Julie Carlson & Darcy Groves

APIECE APART WOMAN
Julie Carlson is the founder and editor-in-chief of online architecture and interiors magazine Remodelista. As a true doyenne of design, Julie’s family home in Mill Valley, a fifteen minute drive north of San Francisco, California, is both polished and personal, with a matched sensibility to her own personal style.
 
Her 17-year-old daughter, Darcy Groves, is design-minded in her own right (she spent last summer studying fashion at Central Saint Martins) and in recent months, has recycled a set of borrowed favorites from her mother’s closet, styling them anew. We visited the mother-daughter duo at home to talk about self image, daily routines, and intergenerational style.

On beauty, style, self image:
What are your signature clothing pieces?
Julie: I’ve been wearing cotton shifts and dresses from Sofie d’Hoore and Margaret Howell for the last few years (with tights in the winter); my latest obsession is pair of clogs from Comme des Garçons.
Darcy: Probably my vintage navy blue Osh Kosh corduroy overalls and a striped Agnes b. shirt that belonged to my grandmother.
 
What one piece of clothing do you own that makes you feel most confident and at ease?
Julie: I love shirt dresses; they’re comfortable and easy to wear.
Darcy: Either my overalls or a long cream-colored dress that’s printed with watercolors of potted plants that I got at the Goodwill.
 
What colors do you wear most often?
Julie: Navy, black, white, indigo. Darcy: Gray, black, navy and brown. What is your favorite texture in a piece of clothing? Julie: A really great high-quality crisp cotton poplin.
Darcy: I love the feeling of an old cotton button-down, or the way a linen dress feels when you first put it on.
 
Do you wear a fragrance? If so, what?
Julie: I love Eau Illumine by SF perfumer DelRae Illuminee; several of us at Remodelista wear it. It’s grownup without being too “perfumey.”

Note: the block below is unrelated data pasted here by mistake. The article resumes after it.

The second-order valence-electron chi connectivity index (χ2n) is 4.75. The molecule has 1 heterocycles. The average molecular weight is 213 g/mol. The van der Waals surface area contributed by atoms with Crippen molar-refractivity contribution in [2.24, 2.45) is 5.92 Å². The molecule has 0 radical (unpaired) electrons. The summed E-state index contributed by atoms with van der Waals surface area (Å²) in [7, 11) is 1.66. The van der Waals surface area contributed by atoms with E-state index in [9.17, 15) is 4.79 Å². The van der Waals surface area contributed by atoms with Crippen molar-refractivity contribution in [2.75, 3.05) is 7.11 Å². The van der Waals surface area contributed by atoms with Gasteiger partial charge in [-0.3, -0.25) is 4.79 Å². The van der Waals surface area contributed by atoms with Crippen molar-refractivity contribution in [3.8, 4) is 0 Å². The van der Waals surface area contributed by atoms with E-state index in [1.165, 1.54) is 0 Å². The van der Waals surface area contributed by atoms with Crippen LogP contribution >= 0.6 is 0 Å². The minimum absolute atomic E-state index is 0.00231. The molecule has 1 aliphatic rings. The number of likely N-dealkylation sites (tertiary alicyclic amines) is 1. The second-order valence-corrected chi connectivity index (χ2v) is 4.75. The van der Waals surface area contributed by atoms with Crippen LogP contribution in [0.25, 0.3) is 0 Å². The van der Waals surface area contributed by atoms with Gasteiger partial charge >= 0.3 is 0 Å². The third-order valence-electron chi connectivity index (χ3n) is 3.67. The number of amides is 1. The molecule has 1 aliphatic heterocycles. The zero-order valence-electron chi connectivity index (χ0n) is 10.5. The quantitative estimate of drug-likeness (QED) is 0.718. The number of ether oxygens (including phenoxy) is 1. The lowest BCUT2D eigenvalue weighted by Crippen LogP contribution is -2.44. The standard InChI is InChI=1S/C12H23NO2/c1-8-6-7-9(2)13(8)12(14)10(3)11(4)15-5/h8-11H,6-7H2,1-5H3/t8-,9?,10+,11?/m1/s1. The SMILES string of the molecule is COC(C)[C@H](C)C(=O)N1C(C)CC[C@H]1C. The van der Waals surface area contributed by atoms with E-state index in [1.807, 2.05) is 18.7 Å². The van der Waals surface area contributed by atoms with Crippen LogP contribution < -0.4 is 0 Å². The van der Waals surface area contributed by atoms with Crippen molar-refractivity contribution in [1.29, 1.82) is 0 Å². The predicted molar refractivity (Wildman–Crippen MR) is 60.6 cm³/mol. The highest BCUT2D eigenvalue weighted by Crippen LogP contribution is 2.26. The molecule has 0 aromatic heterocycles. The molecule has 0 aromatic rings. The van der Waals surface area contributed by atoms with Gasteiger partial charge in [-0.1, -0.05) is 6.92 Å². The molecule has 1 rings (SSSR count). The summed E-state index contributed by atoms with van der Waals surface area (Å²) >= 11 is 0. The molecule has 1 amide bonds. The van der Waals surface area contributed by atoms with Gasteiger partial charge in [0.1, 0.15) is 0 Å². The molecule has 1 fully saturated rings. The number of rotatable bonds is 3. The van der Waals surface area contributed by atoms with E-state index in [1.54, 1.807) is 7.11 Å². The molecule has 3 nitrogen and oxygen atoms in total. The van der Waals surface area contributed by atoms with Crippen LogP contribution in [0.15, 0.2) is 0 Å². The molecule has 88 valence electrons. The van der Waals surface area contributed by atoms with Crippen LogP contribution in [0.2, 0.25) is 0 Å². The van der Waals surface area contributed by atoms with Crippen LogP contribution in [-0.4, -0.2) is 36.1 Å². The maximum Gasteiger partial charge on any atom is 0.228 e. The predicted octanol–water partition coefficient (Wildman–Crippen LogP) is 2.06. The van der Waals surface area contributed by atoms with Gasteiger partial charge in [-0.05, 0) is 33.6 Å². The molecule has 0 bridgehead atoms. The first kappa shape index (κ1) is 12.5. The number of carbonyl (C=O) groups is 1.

Darcy: I wear perfume, but only a really small spritz on the wrists. I wear CB I Hate Perfume in Russian Caravan Tea, which I like because it doesn’t really smell like perfume.
 
Can you share a beauty-related indulgence?
Julie: I can’t resist a good lipstick; my current favorite is Dantrice from Kevyn Aucoin; it’s a deep dark plum and it smells like roses. I never thought of myself as a big organic skin care person until I discovered True Nature botanicals, which happens to be based in Mill Valley (I especially like their Balancing Face Oil).
Darcy: I use Clinique's Moisture + Face moisturizer, which I really like. It’s sort of a gel, which is great for California weather. Not too heavy.
 
What are your spring essentials?
Julie: Even if it’s warm I always carry a cardigan in case the temperature drops (I hate being cold). I have a great Apiece Apart white woven cotton top from a couple seasons ago that I wear instead of a T-shirt with jeans when the weather gets warmer. I love flat sandals, too. And sunglasses, of course; I wear a simple retro shape from Moscot.
Darcy: A white cotton shirtdress that used to be my mom’s and a pair of black leather Avarca sandals.
 
How do you want to be seen by others?
Julie: Stylish but not “fashion-y.” I wouldn’t mind being mistaken for an architect.
Darcy: I think laid back. Easier said than done.
 
Do you have a color, a look, or point of inspiration that you’ve always wanted to try on for size?